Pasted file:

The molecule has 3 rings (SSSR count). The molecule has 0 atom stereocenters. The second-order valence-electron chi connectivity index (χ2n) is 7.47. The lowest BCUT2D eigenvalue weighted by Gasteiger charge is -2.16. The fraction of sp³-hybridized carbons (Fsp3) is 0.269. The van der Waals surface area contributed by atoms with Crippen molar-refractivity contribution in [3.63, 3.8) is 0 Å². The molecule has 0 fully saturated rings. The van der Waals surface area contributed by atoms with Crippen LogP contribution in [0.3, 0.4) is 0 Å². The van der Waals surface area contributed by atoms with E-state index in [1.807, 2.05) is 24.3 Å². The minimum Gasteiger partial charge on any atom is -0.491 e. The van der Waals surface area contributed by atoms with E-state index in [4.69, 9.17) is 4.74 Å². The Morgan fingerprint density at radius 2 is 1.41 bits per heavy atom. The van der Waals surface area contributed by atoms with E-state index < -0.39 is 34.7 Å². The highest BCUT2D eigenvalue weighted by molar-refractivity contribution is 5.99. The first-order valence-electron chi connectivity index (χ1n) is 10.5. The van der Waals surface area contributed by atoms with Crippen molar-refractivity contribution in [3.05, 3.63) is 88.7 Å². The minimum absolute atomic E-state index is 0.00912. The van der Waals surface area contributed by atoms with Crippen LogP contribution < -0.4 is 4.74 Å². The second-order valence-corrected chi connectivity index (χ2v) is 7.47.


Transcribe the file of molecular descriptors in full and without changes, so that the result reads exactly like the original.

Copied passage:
The molecule has 3 rings (SSSR count). The molecule has 0 atom stereocenters. The second-order valence-electron chi connectivity index (χ2n) is 7.47. The lowest BCUT2D eigenvalue weighted by Gasteiger charge is -2.16. The fraction of sp³-hybridized carbons (Fsp3) is 0.269. The van der Waals surface area contributed by atoms with Crippen molar-refractivity contribution in [3.63, 3.8) is 0 Å². The molecule has 0 fully saturated rings. The van der Waals surface area contributed by atoms with Crippen LogP contribution in [0.3, 0.4) is 0 Å². The van der Waals surface area contributed by atoms with E-state index in [1.807, 2.05) is 24.3 Å². The minimum Gasteiger partial charge on any atom is -0.491 e. The van der Waals surface area contributed by atoms with E-state index in [4.69, 9.17) is 4.74 Å². The Morgan fingerprint density at radius 2 is 1.41 bits per heavy atom. The van der Waals surface area contributed by atoms with E-state index < -0.39 is 34.7 Å². The highest BCUT2D eigenvalue weighted by molar-refractivity contribution is 5.99. The first-order valence-electron chi connectivity index (χ1n) is 10.5. The van der Waals surface area contributed by atoms with Crippen molar-refractivity contribution in [3.05, 3.63) is 88.7 Å². The minimum absolute atomic E-state index is 0.00912. The van der Waals surface area contributed by atoms with Crippen LogP contribution < -0.4 is 4.74 Å². The second-order valence-corrected chi connectivity index (χ2v) is 7.47.